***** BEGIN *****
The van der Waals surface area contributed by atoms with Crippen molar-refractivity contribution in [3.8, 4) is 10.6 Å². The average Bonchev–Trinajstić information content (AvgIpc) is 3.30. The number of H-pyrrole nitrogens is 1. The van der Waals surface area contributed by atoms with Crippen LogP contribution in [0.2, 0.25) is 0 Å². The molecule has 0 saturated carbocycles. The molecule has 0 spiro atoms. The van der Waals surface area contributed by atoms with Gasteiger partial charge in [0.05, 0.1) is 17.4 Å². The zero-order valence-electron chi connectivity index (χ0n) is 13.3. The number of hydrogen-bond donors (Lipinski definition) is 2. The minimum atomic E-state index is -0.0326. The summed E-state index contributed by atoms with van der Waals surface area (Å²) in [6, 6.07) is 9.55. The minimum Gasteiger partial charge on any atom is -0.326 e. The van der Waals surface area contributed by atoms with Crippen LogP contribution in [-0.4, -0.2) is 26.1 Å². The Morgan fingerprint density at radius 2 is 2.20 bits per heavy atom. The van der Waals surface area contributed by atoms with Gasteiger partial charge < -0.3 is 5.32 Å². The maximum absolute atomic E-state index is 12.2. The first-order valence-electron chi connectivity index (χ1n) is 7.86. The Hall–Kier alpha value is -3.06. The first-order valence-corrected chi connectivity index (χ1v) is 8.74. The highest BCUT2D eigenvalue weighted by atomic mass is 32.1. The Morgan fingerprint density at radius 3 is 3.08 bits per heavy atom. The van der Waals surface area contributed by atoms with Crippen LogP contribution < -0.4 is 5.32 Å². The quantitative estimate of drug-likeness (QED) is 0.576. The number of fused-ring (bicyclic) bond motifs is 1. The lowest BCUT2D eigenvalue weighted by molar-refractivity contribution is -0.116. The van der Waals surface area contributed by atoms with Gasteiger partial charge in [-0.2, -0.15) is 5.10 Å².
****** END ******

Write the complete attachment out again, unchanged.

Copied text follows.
The van der Waals surface area contributed by atoms with Crippen molar-refractivity contribution in [3.8, 4) is 10.6 Å². The average Bonchev–Trinajstić information content (AvgIpc) is 3.30. The number of H-pyrrole nitrogens is 1. The van der Waals surface area contributed by atoms with Crippen LogP contribution in [0.2, 0.25) is 0 Å². The molecule has 0 saturated carbocycles. The molecule has 0 spiro atoms. The van der Waals surface area contributed by atoms with Gasteiger partial charge in [0.05, 0.1) is 17.4 Å². The zero-order valence-electron chi connectivity index (χ0n) is 13.3. The number of hydrogen-bond donors (Lipinski definition) is 2. The minimum atomic E-state index is -0.0326. The summed E-state index contributed by atoms with van der Waals surface area (Å²) in [6, 6.07) is 9.55. The minimum Gasteiger partial charge on any atom is -0.326 e. The van der Waals surface area contributed by atoms with Crippen LogP contribution in [-0.4, -0.2) is 26.1 Å². The Morgan fingerprint density at radius 2 is 2.20 bits per heavy atom. The van der Waals surface area contributed by atoms with Gasteiger partial charge < -0.3 is 5.32 Å². The maximum absolute atomic E-state index is 12.2. The first-order valence-electron chi connectivity index (χ1n) is 7.86. The Hall–Kier alpha value is -3.06. The first-order valence-corrected chi connectivity index (χ1v) is 8.74. The highest BCUT2D eigenvalue weighted by atomic mass is 32.1. The Morgan fingerprint density at radius 3 is 3.08 bits per heavy atom. The van der Waals surface area contributed by atoms with Crippen LogP contribution < -0.4 is 5.32 Å². The quantitative estimate of drug-likeness (QED) is 0.576. The number of fused-ring (bicyclic) bond motifs is 1. The lowest BCUT2D eigenvalue weighted by molar-refractivity contribution is -0.116. The van der Waals surface area contributed by atoms with Gasteiger partial charge in [-0.2, -0.15) is 5.10 Å².